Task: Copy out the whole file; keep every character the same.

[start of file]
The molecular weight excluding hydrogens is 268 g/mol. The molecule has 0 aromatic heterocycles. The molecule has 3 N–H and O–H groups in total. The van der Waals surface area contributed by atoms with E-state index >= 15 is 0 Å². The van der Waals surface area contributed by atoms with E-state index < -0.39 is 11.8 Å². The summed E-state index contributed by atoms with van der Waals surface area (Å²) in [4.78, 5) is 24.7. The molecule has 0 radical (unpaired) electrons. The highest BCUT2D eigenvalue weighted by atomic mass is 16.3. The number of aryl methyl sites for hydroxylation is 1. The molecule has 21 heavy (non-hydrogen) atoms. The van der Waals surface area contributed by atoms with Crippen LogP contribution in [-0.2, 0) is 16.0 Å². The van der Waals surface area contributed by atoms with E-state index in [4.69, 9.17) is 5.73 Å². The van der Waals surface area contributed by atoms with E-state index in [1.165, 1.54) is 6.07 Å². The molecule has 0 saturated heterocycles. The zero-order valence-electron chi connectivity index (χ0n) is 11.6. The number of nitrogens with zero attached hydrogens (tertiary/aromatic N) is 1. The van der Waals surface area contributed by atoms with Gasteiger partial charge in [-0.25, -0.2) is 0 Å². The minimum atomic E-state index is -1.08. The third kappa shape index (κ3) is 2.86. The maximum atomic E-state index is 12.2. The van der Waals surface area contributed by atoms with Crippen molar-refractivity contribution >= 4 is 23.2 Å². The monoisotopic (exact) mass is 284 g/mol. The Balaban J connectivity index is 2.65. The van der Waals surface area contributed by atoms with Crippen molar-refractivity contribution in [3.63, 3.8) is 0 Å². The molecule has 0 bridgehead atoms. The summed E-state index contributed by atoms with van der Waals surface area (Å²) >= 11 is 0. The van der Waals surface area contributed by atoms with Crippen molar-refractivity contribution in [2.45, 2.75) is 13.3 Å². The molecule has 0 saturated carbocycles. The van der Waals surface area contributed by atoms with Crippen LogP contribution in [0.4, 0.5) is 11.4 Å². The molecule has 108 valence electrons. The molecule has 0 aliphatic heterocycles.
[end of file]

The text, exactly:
The molecular weight excluding hydrogens is 268 g/mol. The molecule has 0 aromatic heterocycles. The molecule has 3 N–H and O–H groups in total. The van der Waals surface area contributed by atoms with E-state index >= 15 is 0 Å². The van der Waals surface area contributed by atoms with E-state index < -0.39 is 11.8 Å². The summed E-state index contributed by atoms with van der Waals surface area (Å²) in [4.78, 5) is 24.7. The molecule has 0 radical (unpaired) electrons. The highest BCUT2D eigenvalue weighted by atomic mass is 16.3. The number of aryl methyl sites for hydroxylation is 1. The molecule has 21 heavy (non-hydrogen) atoms. The van der Waals surface area contributed by atoms with Crippen LogP contribution in [-0.2, 0) is 16.0 Å². The van der Waals surface area contributed by atoms with E-state index in [4.69, 9.17) is 5.73 Å². The van der Waals surface area contributed by atoms with E-state index in [1.165, 1.54) is 6.07 Å². The molecule has 0 saturated heterocycles. The zero-order valence-electron chi connectivity index (χ0n) is 11.6. The number of nitrogens with zero attached hydrogens (tertiary/aromatic N) is 1. The van der Waals surface area contributed by atoms with Gasteiger partial charge in [-0.25, -0.2) is 0 Å². The minimum atomic E-state index is -1.08. The third kappa shape index (κ3) is 2.86. The maximum atomic E-state index is 12.2. The van der Waals surface area contributed by atoms with Crippen molar-refractivity contribution >= 4 is 23.2 Å². The monoisotopic (exact) mass is 284 g/mol. The Balaban J connectivity index is 2.65. The van der Waals surface area contributed by atoms with Crippen molar-refractivity contribution in [3.63, 3.8) is 0 Å². The molecule has 0 bridgehead atoms. The summed E-state index contributed by atoms with van der Waals surface area (Å²) >= 11 is 0. The van der Waals surface area contributed by atoms with Crippen molar-refractivity contribution in [2.45, 2.75) is 13.3 Å². The molecule has 0 saturated carbocycles. The van der Waals surface area contributed by atoms with Crippen LogP contribution in [0.4, 0.5) is 11.4 Å². The molecule has 108 valence electrons. The molecule has 0 aliphatic heterocycles.